I’ve been thinking a lot about how a restricted diet sometimes comes along with some strong feelings of guilt or anxiety, especially if you’ve had a not-so-healthy relationship with food in the past.
I’ve been listening to Christy Harrison’s Food Psych podcast, and I really like her approach to food and what it means to be eat healthily. Harrison is a “registered dietitian nutritionist and certified intuitive eating counselor who specializes in helping people make peace with food.” Her podcasts usually are casual interviews with people in the nutrition field and I get the sense that it all about making people feel positive about themselves and their diets. Food should not be a source of anxiety.
This idea of making peace with food is an important one for me. Throughout high school and college, I had a very unhealthy relationship with food. Eating was a pretty big source of anxiety for me and it took me a very long time to stop obsessing about calories or the odd pound added on the scale. I now don’t do any tracking of food or calories and purposefully don’t weigh myself anymore.
Part of this peace-making process is also not beating myself up for giving into cravings or for eating (or not eating) certain foods. That was a little bit more difficult than kicking the tracking and weighing habits because guilt is a tricky little voice inside your head. Where does that even come from?
Eating a meal is a privilege and a blessing. It should nourish not only your body but also your mind. It should involve gratitude, not anxiety. And yet, I spent years feeling nervous about food groups, or portion sizes, or caloric content. I didn’t listen to what my body needed and am now trying to repair damage that I insisted on causing.
So I’ve been practicing grateful and intuitive eating. I’m trying to keep the feelings of guilt and anxiety at bay by replacing them with gratitude that I am able to buy groceries — especially the more expensive specialty items that I “need” because I made the choice to follow a vegan lifestyle — and to eat whenever I am hungry. If you’re interested in this gentle approach to healthy eating, here is a good introductory outline to intuitive eating.
In the spirit of feeling good about eating, I’ve been experimenting with a pizza dough that tastes like a pizza dough but also fits into my restrictions. Pizza feels like a treat sometimes, and home-made pizza is really fun to make (even if you, like me, don’t consider yourself a cook). The best part is that everyone involved can customize their meal to fit their needs or wants. At my house, there are usually two pizzas: one small gluten, yeast, sugar, and dairy-free one that I can eat, and one large glutenous, cheesy, and meat-topped one that my partner wants eat.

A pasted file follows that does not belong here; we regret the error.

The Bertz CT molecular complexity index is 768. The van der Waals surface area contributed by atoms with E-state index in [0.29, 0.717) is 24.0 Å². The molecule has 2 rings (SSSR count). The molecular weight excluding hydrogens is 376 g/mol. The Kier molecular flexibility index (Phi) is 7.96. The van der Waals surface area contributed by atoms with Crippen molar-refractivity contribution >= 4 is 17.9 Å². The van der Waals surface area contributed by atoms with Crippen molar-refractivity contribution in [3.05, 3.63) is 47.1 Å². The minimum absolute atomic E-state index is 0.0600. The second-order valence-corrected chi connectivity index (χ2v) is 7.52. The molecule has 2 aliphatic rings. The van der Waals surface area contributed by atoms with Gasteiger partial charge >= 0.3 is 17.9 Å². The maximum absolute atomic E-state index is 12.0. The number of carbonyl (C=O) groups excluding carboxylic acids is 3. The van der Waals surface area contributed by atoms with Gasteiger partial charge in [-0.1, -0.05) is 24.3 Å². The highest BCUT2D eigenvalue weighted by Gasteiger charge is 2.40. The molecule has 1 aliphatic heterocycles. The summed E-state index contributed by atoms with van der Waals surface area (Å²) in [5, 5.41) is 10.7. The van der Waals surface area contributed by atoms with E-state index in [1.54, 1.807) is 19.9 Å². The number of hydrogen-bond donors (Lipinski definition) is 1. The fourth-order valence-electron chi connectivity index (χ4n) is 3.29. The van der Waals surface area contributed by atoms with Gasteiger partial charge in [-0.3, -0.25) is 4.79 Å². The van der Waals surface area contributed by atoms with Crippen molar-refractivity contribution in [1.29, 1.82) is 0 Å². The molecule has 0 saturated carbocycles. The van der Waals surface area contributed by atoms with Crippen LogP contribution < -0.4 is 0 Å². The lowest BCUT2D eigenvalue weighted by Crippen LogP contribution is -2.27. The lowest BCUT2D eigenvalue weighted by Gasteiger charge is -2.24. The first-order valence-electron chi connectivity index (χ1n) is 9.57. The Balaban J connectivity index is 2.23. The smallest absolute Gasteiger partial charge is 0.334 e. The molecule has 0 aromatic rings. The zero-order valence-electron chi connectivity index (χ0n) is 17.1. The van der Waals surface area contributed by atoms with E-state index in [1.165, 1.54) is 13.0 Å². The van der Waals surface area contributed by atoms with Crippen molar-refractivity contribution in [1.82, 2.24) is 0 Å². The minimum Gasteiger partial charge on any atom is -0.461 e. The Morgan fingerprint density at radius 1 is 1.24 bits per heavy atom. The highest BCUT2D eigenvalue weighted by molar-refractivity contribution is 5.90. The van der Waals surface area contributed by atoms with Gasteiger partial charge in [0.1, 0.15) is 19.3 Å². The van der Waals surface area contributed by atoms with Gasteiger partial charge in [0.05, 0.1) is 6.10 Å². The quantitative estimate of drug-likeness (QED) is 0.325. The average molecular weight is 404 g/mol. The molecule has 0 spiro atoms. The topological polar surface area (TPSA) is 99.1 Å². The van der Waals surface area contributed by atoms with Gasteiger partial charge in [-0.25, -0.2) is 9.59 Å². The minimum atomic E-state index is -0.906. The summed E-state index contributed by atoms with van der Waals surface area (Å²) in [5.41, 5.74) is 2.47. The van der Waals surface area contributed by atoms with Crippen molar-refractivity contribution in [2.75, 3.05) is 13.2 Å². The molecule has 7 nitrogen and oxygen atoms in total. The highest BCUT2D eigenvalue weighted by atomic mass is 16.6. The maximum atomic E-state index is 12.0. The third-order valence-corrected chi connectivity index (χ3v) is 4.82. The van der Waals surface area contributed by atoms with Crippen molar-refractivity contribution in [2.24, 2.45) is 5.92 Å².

This recipe is super simple and customizable. I’ve tried it with a few different flours, but here’s my favorite.
Pizza Dough We Can All Eat! No gluten, no yeast, no sugar, no dairy, no soy! And vegan! And still crispy and delicious!
prep time: about 1 hour all together
ingredient cost: $
- 1 cup of Gluten-Free All-Purpose Flour (I used Pamela’s Artisan Blend and highly recommend it. It’s a little more expensive than other brands but worth the money.I’ve also made this recipe with Quinoa flour which is also very good)
- 1/2 c (plus some more depending on your flour) water
- 1/2 t baking powder
- 1/2 t salt
- 2 T olive, sunflower, or other cooking oil plus a little more to brush into a pan
- some basil or oregano if you want to mix it into the crust
- Preheat your oven to 425 degrees.
- Mix all the ingredients together gently until the dough resembles a lumpy pancake batter. I’ve played with varying amounts of water and haven’t been disappointed with the end results of both thick and thin doughs. It all depends on how you like your pizza dough. I usually add 1/2 a cup of water to start and then add additional 1/4 cups until I reach a good consistency.
- Brush some oil into an oven-safe pan (I use a 10″ cast iron) or flat cake-pan.
- Pour in your pizza dough and bake for 12-15 minutes.
- Once the bottom is crisping up, flip the pizza dough and bake for another 12-15 minutes. I’ve noticed that, depending on your consistency, this timing can be very different. Sometimes 10 minutes works better, sometimes you need the full 15.
- Take the pan out of the oven and top your pizza with whatever you liked. This time around I used some tomato sauce, baby arugula, some vegan mozzarella (I really like Follow Your Heart’s Vegan Mozzarrella but sometimes they are hard to find in my area. Chao Vegan Cheese Slices are also good) and, yes, 3 slices of the local and organic salami my partner picked up for his pizza. I know, I know. I’m vegan and therefore don’t eat meat, but I’ve been craving it a lot lately. Again, this is all an exercise of being kind to yourself and listening to what your body wants. On very rare occasions my mind is vegan but my body wants to eat some meat. And that’s OK.
- Bake topped pizza for an additional 10-15 minutes. Again, this all depends on your mixture.